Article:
Starting Strength Weekly Report

October 18, 2021

In the Pudding Edition

On Starting Strength
  • Q&A Episode - Beef Protein, New Books, and Lane-Splitting – Rip answers questions from Starting Strength Network subscribers and fans.
  • The Force-Velocity Curve and Managing Injuries – Starting Strength Coach and Doctor of Physical Therapy John Petrizzo discusses the force-velocity curve and how it applies to strength training and rehab.
  • The Starting Strength Power Rack Hacks and Features – Brent Carter, owner of Starting Strength Dallas, Plano, San Antonio, etc, etc, etc., talks about the SS Power Rack by Texas Strength Systems.
  • Three Things a Novice Female Lifter Should Know by Jen Smith – Let me start by acknowledging that there are plenty of smart, savvy, strong female strength trainees out there who understand the biomechanics of lifting, the psychology of coaching, and the nature of competing. I’m just not one of them...
  • Depression and Training II: An Update on Testosterone Therapy by Andrew Lewis – In June of 2018, I wrote an article about strength training and depression. Rip and I talked after I submitted the article, and I got my testosterone checked as a result...I didn't think I needed testosterone treatment, because I had improved mentally a lot over the last two years, but I wanted to check just to know...
  • Weekend Archives: Combat Worst-Case Scenario by Lt. Col. Ryan Whittemore – “All the mystery of combat is in the legs and it is to the legs that we should apply ourselves.” I remember reading this quote by Marshal Maurice de Saxe...
  • Weekend Archives: The Two-Factor Model of Sports Performance by Mark Rippetoe – The role of strength in athletics has been discussed quite a bit by us, and never enough by anybody else. Strength is the application of force against an external resistance...

From the Coaches
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In the Trenches

starting strength coach jay mund drinking his milk
Starting Strength Coach Jay Mund demonstrating proper nutritional habits. [photo courtesy of Emily Socolinsky]
margi sets a new deadlift pr at starting strength austin
Margi sets a new deadlift PR at Starting Strength Austin. [photo courtesy of Andrea Mates]
peter deadlifting 185 at starting strength boston
Peter deadlifts 185 lb. He's one of Starting Strength Boston’s younger members. [photo courtesy of Nicole Rutherford]
ramona and elaine pr their deadlifts with the same weight on the same day
Ramona (blue) and Elaine (pink) both PR their deadlifts for the same weight and the same reps on the same day at Blackmetal Strength Training: 200 lb x 2. [photo courtesy of Andrew Lewis]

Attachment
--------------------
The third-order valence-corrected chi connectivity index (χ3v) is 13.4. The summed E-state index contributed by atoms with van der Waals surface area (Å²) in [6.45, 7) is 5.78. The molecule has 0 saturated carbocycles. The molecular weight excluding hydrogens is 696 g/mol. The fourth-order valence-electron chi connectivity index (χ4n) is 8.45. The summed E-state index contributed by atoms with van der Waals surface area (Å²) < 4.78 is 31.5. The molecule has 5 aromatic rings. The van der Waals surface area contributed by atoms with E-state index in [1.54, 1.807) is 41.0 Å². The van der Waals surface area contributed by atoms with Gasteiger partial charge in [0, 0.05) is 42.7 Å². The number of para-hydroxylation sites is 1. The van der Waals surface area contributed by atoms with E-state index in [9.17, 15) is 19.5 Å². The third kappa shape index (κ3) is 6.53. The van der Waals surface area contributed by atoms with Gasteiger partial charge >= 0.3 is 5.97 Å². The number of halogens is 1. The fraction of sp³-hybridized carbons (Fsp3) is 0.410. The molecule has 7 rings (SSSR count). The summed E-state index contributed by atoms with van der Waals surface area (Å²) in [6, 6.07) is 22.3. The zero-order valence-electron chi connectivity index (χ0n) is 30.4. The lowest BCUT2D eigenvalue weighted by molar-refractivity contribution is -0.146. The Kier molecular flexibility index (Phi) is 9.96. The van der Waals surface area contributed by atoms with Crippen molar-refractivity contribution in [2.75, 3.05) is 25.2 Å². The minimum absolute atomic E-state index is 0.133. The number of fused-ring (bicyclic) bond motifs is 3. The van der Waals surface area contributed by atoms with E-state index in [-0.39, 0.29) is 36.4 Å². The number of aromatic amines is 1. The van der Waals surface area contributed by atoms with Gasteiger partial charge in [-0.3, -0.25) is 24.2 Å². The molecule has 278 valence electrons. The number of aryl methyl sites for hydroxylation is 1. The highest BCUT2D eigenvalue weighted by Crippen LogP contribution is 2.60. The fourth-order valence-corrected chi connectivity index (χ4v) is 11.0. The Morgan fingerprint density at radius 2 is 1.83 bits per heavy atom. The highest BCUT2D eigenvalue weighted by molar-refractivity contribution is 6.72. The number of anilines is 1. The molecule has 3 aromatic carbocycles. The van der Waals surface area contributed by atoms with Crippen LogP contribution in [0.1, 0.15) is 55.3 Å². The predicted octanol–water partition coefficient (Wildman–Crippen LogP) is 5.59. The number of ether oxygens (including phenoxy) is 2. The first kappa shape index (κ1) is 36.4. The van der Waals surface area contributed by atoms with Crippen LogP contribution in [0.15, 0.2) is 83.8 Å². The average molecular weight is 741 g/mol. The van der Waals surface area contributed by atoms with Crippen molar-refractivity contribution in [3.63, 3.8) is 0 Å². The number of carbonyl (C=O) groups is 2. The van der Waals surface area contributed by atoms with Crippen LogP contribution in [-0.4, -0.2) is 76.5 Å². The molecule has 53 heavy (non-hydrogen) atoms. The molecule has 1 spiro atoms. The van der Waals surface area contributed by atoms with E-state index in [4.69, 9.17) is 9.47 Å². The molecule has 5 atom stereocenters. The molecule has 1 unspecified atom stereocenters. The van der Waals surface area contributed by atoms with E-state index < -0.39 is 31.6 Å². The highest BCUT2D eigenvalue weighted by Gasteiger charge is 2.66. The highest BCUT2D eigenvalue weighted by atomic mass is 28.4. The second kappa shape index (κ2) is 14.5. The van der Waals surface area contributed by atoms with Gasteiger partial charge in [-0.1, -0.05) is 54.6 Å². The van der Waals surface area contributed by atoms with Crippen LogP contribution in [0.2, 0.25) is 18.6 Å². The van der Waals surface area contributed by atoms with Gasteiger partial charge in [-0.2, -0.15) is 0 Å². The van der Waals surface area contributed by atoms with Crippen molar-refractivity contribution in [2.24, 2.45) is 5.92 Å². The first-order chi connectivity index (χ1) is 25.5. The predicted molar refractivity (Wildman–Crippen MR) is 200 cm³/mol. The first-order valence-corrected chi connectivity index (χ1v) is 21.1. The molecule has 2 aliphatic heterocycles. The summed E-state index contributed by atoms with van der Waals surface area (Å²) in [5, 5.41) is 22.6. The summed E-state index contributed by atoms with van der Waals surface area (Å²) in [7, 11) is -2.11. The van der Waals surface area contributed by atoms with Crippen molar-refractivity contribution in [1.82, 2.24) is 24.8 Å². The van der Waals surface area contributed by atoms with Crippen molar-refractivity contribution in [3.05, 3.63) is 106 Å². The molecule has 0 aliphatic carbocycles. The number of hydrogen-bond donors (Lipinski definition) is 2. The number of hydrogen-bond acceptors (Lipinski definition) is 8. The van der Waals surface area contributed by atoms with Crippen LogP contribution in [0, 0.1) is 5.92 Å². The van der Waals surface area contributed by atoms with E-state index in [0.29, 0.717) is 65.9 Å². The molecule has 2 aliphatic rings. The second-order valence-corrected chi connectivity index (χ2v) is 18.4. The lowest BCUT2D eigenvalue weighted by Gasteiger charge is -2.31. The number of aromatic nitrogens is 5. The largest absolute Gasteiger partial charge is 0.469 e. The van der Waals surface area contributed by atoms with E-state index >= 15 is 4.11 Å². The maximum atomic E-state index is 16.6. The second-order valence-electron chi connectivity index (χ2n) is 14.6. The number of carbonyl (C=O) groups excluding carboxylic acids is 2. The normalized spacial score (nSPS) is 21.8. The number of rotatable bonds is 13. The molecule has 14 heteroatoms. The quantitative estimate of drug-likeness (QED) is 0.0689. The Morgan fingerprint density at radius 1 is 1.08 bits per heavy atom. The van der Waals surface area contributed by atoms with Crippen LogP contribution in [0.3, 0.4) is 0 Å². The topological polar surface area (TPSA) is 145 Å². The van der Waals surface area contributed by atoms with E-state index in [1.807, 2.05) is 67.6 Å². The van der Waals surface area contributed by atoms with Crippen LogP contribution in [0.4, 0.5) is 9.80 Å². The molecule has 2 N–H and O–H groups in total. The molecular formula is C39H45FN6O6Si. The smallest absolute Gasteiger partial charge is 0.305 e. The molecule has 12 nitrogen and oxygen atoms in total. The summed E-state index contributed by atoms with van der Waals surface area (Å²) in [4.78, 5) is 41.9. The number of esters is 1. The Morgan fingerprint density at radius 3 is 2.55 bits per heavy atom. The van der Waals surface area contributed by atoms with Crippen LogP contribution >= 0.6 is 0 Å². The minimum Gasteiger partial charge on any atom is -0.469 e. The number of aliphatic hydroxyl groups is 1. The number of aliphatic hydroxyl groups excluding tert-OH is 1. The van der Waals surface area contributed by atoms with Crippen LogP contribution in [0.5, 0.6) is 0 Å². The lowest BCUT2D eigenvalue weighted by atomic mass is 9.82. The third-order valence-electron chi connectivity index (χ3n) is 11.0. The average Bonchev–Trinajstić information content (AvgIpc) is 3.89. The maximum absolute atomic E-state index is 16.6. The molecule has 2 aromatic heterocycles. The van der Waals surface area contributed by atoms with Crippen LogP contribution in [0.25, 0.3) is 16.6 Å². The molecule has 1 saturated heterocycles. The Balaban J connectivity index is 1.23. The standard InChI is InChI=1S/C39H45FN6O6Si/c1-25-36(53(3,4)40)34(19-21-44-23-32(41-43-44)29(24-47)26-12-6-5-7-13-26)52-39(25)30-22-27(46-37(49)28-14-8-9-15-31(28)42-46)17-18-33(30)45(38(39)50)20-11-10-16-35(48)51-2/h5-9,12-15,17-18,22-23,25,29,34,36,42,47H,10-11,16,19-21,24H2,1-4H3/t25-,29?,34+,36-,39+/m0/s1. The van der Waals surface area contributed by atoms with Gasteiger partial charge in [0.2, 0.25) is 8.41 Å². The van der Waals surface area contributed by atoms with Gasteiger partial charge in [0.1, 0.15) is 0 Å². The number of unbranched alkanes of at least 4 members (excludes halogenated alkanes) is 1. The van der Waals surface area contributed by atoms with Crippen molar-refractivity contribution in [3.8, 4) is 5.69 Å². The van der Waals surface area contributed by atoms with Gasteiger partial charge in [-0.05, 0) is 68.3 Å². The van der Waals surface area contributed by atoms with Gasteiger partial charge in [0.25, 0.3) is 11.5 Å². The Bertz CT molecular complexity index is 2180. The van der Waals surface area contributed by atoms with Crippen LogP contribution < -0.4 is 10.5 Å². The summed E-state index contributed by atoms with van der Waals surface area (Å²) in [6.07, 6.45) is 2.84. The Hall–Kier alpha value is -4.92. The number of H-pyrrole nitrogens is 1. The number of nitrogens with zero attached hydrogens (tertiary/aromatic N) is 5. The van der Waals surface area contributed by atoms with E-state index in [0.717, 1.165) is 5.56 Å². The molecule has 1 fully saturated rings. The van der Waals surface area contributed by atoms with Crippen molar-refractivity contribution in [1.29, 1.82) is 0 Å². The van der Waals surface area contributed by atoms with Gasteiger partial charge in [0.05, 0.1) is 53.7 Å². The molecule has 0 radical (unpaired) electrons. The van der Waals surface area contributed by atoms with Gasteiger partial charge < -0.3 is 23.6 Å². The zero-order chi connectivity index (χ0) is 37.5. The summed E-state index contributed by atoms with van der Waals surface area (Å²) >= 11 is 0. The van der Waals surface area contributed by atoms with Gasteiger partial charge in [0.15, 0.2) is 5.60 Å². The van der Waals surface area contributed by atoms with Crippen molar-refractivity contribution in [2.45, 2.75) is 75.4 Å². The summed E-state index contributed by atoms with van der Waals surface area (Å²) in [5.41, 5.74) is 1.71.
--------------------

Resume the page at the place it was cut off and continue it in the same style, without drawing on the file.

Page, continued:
jamie practices her clean and her squat jerk
Jamie practices her clean-and-jerk at Testify Strength & Conditioning in Omaha, NE, in preparation for Testify's Christmas Classic weightlifting meet. [photo courtesy of Phil Meggers]
john chung coaches dan sweet while he presses
John Chung coaches Dan Sweet on his press. [photo courtesy of Tony Stein]
connor king coaches hannah starting strength training camp
Connor King coaches Hannah's deadlift at last weekend's Starting Strength Squat & Deadlift Camp held at The Strength Co. in Costa Mesa, CA. [photo courtesy of Grant Broggi]
grant broggi cues leg drive in a deadlift
Grant Broggi cues leg drive at the start of Nichole's deadlift at last Saturday's camp.
paul horn with a fix for a fussy baby
Paul Horn had a clever fix for a fussy baby. [photo courtesy of Rachel Fox]
mastiff visiting starting strength houston
David Hogan brought his mastiff for a visit at Starting Strength Houston. [photo courtesy of Tony Stein]

Best of the Week

Are my numbers good enough to compete?


So I just finished my LP with the only lift still going up being the deadlift. But, because squatting 3x a week made me very tired and unable to process work (I work in front of a computer all day and my mind was not all there, feeling much better now that I've moved on) I decided to move on from my LP altogether. I'm mostly wondering because I'm starting to want to compete. There's a competition at the end of the year for just deadlifts, but I always thought my numbers were still poor, especially when compared to things I see online. I just wanted to see where I was at and searched for strength standards online and came across two tables (one from SS), both tables are telling me I'm either late intermediate or pre advanced, which I find hard to believe since Monday of last week I was still running my LP. Now I ran a calculator to get my PRs, this is because I've never actually tried to lift singles and see what my PR was before, so I will post my actual working numbers as well as the calculator's estimation. Are these good numbers to start competing?

  • I'm 42
  • 165cm - 5'5
  • bodyweight 75kg - 165 lbs

actual working numbers:

  • squat - 3x5 141kg / 310.2 lbs
  • press - 3x5 60kg / 132 lbs
  • bench - 3x12 71kg / 156.2 lbs
  • deadlift - 5 reps of 152kg / 334.4 lbs

calculator estimations for PR:

  • squat - 159kg / 349.8 lbs
  • press - 68kg / 149.60 lbs
  • bench - 102kg / 224.4
  • deadlift - 171 kg 376.2 lbs